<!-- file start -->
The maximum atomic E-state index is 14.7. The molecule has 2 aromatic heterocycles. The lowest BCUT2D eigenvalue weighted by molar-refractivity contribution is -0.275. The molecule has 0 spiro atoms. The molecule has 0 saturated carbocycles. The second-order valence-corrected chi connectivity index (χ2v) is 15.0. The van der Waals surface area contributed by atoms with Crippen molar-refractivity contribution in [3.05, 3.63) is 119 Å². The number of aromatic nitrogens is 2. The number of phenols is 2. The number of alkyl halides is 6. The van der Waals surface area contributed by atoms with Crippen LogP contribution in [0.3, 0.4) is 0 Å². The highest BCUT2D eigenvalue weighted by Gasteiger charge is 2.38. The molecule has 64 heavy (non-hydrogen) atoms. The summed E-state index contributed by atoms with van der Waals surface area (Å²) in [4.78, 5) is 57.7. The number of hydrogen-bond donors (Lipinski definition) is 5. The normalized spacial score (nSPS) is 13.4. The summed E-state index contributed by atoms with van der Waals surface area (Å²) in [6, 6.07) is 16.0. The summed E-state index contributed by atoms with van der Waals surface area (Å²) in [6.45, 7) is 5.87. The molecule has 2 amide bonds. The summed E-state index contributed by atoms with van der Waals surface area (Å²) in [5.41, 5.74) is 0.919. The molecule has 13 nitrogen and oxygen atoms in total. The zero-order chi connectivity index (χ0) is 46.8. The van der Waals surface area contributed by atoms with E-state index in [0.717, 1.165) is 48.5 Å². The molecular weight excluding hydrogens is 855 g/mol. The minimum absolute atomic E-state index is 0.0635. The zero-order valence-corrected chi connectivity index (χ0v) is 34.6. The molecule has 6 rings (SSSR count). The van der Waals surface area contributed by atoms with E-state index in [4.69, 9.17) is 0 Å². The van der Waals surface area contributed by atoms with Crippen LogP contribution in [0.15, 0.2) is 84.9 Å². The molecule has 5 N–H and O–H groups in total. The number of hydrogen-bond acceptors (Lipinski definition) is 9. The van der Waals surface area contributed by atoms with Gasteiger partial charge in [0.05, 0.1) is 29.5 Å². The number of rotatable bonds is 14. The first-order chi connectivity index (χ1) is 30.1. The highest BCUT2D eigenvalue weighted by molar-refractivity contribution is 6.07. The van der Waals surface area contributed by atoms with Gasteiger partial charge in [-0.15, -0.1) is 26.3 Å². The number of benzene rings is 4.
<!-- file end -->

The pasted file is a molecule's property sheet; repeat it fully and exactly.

The maximum atomic E-state index is 14.7. The molecule has 2 aromatic heterocycles. The lowest BCUT2D eigenvalue weighted by molar-refractivity contribution is -0.275. The molecule has 0 spiro atoms. The molecule has 0 saturated carbocycles. The second-order valence-corrected chi connectivity index (χ2v) is 15.0. The van der Waals surface area contributed by atoms with Crippen molar-refractivity contribution in [3.05, 3.63) is 119 Å². The number of aromatic nitrogens is 2. The number of phenols is 2. The number of alkyl halides is 6. The van der Waals surface area contributed by atoms with Crippen LogP contribution in [0.3, 0.4) is 0 Å². The highest BCUT2D eigenvalue weighted by Gasteiger charge is 2.38. The molecule has 64 heavy (non-hydrogen) atoms. The summed E-state index contributed by atoms with van der Waals surface area (Å²) in [4.78, 5) is 57.7. The number of hydrogen-bond donors (Lipinski definition) is 5. The normalized spacial score (nSPS) is 13.4. The summed E-state index contributed by atoms with van der Waals surface area (Å²) in [6, 6.07) is 16.0. The summed E-state index contributed by atoms with van der Waals surface area (Å²) in [6.45, 7) is 5.87. The molecule has 2 amide bonds. The summed E-state index contributed by atoms with van der Waals surface area (Å²) in [5.41, 5.74) is 0.919. The molecule has 13 nitrogen and oxygen atoms in total. The zero-order chi connectivity index (χ0) is 46.8. The van der Waals surface area contributed by atoms with E-state index in [0.717, 1.165) is 48.5 Å². The molecular weight excluding hydrogens is 855 g/mol. The minimum absolute atomic E-state index is 0.0635. The zero-order valence-corrected chi connectivity index (χ0v) is 34.6. The molecule has 6 rings (SSSR count). The van der Waals surface area contributed by atoms with E-state index in [4.69, 9.17) is 0 Å². The van der Waals surface area contributed by atoms with Crippen LogP contribution in [0.15, 0.2) is 84.9 Å². The molecule has 5 N–H and O–H groups in total. The number of hydrogen-bond acceptors (Lipinski definition) is 9. The van der Waals surface area contributed by atoms with Gasteiger partial charge in [0.05, 0.1) is 29.5 Å². The number of rotatable bonds is 14. The first-order chi connectivity index (χ1) is 30.1. The highest BCUT2D eigenvalue weighted by molar-refractivity contribution is 6.07. The van der Waals surface area contributed by atoms with Gasteiger partial charge in [-0.15, -0.1) is 26.3 Å². The number of benzene rings is 4.